The fundamental change is that their industry is graying, and newer/younger salespeople aren’t as interested in taking on a 100 percent commission, independent contractor sales position. Younger salespeople (and I count my generation in this) are more likely to choose a position with a salary plus a commission.

In this situation, the company’s fix – which some have embraced and some have not – is to revamp its compensation plan, forget about buying books of business, and grow their own salespeople with their own sales programs that will build a sustainable business.
If you feel something has changed in your environment, and you’re struggling with what it might be, you have a few options:

1) Talk to others in your position, but not in competitive environments, to see if they are seeing the same things.

2) Interview your stakeholders – employees, customers, suppliers – to get feedback on what changes they are either seeing or driving.

3) Get an outside resource to come in and give a second opinion. The biggest mistake made in this situation is the double-down. Instead of stopping and figuring out what the problem is, business owners will throw more money and more resources behind the old system.

The third situation involves a willingness to do a strong self-assessment. This is when your success or growth came from some source that wasn’t sustainable or repeatable. In other words – and this is where the humility comes in – you have to admit that you got lucky. Maybe you landed one big customer or a sequence of customers.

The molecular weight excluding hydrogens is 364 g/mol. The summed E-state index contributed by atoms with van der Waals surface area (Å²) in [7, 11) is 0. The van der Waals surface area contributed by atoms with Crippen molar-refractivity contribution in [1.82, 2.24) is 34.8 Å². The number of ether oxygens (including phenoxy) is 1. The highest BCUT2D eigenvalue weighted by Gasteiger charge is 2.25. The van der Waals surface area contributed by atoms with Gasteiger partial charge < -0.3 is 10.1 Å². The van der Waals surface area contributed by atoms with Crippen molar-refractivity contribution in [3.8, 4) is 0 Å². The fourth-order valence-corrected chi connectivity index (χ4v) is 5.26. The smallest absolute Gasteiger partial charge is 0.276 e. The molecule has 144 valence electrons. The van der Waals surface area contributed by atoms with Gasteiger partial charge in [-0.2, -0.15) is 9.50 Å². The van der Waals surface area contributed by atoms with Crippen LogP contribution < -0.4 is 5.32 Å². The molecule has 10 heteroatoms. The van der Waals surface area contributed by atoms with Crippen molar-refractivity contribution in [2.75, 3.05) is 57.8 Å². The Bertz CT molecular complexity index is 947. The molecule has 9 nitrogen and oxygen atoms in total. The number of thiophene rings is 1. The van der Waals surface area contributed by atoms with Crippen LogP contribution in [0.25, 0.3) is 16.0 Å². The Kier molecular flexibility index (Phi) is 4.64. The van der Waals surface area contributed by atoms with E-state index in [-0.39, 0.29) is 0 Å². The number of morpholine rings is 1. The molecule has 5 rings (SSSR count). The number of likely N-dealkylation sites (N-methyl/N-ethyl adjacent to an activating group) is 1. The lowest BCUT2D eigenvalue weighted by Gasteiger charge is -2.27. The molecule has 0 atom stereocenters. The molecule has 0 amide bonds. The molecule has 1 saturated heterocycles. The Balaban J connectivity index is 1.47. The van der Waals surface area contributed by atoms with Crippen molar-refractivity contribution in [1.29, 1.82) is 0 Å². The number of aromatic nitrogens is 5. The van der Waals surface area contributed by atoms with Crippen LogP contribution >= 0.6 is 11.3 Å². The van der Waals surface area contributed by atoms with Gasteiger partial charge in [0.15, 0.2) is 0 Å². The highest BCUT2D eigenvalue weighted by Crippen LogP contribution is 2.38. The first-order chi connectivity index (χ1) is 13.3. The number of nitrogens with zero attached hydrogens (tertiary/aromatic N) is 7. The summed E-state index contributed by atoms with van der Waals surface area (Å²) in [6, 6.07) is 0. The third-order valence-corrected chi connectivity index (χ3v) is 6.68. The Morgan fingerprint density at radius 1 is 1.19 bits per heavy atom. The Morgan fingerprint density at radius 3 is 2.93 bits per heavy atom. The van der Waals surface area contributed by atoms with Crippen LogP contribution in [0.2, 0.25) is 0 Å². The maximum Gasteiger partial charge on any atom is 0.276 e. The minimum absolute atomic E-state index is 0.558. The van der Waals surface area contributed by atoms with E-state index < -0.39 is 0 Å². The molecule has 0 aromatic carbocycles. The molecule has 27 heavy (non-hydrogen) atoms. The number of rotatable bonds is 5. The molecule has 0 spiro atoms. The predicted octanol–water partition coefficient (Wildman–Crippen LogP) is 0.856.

Maybe you just fell backwards into hiring the perfect salesperson one time. Sometimes salespeople, and business owners, just hit it lucky. Here’s the truth: Unless you have a process that allows you to predictably repeat that success, you’re going to have to hope to get lucky again and again to continue your success. That’s darned hard to do.

The realization that you’ve gotten lucky – or done something that’s not repeatable – should be followed by a project to develop repeatable processes and habits that will build a sustainable success pattern.

Start digging into numbers like your closing ratios, call-to-appointment ratios, appointment-to-proposal ratios, etc. Start working on a hiring process that uses best practices. Counting on just getting lucky again is a recipe for failure.

Whatever is causing your problem, the key to restoring success is to stop and correctly diagnose the problem before moving forward. I see innumerable companies waste time and resources on a classic double-down where they’re throwing money and people at the problem without even knowing the root cause.

Troy HarrisonTroy Harrison is the author of “Sell Like You Mean It!”, “The Pocket Sales Manager,” and a speaker, consultant and sales navigator. He helps companies build more profitable and productive sales forces. To schedule a free 45-minute sales strategy review, call (913) 645-3603, email or visit

This article originally appeared in the May/June 2018 issue of Industrial Supply magazine. Copyright 2018, Direct Business Media.